>61 Helenliz: Derogatory about your reading choices or just you rummaging in your bag/occupying a seat next tp them?
>64 elkiedee: Derogatory about reading at all! It was something like "oh look here comes the library". I sat there feeling increasingly smug as the time wore on...
>62 katiekrug: Agreed. These days, I don't have to pu try iPad away on the planes, so I've stopped carrying more than one paper book when I travel on the bet that I'll not be in so desperate straits that the iPad isn't sufficient. Of course if I ever lose the iPad while traveling, I'm screwed... 😀
>65 Helenliz: That's just amazing. And that's a European flight - a place where people still have bookshelves!
For all of you who don't organize your shelves, how do you find a book that you brought home a few years ago and haven't thought about in some time, but were just reminded of it and want to read it right away? Or that book you read five years ago and now want to look up a particular event in the book? Or do you simply keep your total number of books small enough to see all of the titles with a single glance?
I am sincerely asking - as a person whose library is exhaustively organized and regularly reorganized, I don't know how it would work not to know exactly where each book lives.
>61 Helenliz: I'm normally the grumpy one, but it's because I've finished a book raise than I was expecting.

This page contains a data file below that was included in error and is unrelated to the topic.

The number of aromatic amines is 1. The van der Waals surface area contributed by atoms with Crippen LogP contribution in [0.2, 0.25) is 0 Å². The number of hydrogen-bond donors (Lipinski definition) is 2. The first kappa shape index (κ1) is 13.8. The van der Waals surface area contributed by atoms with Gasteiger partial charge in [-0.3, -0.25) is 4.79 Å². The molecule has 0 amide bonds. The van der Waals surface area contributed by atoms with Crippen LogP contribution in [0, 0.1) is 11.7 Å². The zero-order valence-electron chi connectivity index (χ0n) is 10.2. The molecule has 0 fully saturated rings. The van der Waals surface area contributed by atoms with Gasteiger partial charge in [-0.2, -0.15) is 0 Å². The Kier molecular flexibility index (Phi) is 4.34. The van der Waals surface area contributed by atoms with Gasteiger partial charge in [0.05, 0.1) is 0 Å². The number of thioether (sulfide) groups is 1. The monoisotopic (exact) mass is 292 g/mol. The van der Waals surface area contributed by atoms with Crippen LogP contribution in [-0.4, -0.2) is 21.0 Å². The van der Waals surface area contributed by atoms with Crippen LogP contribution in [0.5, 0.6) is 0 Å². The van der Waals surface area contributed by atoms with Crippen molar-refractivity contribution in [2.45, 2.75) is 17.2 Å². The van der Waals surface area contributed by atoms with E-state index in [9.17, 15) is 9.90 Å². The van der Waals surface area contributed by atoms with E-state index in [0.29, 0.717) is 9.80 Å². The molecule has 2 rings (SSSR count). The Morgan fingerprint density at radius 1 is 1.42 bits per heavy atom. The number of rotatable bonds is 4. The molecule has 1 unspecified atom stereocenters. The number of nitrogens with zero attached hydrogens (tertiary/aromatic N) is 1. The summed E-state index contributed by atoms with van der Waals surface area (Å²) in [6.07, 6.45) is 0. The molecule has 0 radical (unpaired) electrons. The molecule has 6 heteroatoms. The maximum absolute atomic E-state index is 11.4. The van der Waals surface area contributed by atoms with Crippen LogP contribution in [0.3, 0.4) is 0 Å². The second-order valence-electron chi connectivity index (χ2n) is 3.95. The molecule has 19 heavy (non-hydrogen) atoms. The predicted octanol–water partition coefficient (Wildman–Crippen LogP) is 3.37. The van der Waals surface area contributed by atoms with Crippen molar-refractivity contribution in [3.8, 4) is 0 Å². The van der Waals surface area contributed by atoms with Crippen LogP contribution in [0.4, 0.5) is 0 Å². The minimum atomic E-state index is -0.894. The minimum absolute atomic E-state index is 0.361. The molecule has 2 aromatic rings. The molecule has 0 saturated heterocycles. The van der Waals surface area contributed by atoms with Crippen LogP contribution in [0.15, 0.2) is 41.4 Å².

Love the story!
>62 katiekrug: Maybe I just annoyed the steward. When I'm feeling nervous or shy I often sound really abrupt, so it wouldn't be the first time!
>63 jnwelch: I really liked the style, Joe. It felt familiar but maybe that was just the skills of the artist.
>64 elkiedee: >65 Helenliz: Smug definitely seems an appropriate response here.
>66 drneutron: Don't lose the iPad, Jim!
>67 BLBera: I'm debating whether to put it to one side. I am fascinated by the focus though- the 1970s research where people got themselves committed to prove the system was flawed.
>68 RidgewayGirl: I regularly forget I own particular books. LT helps though.
>59 charl08: I read the Moyes book in December. I hope to get to the Richardson this month. I'll see if I agree.
>68 RidgewayGirl: I often have to request a book from the library that I know I own but can't locate. Sometimes it's a book that I picked up earlier in the week but have no idea where I put it, they eventually turn up.
>72 thornton37814: I think both are pretty good for bookish types: lots of references to the books.
>73 avatiakh: I find duplicates around the house fairly often. My mum is very good at spotting a charity shop bargain.
I am really tempted to start pulling down all the books and start reorganizing them now.
>76 charl08: Charlotte, well OK re the picture, but I would still prefer a video. You could speed up the tidying bits like they do on the YouTube, and slow down for books you wanted to talk about. But the BookTubers seem to be shelving by colour at the moment, which might not be for you. And yes, where *are* the pie charts? :-)
I would like some pie, please!
Oh, a chart... I guess that would be okay, too...
Yes, where are those charts? Or pies? (thank you, Katie, for putting that idea into my head...)
I'll watch for your comments on The Memory Police; I have it from the library and have been debating whether I want to read it.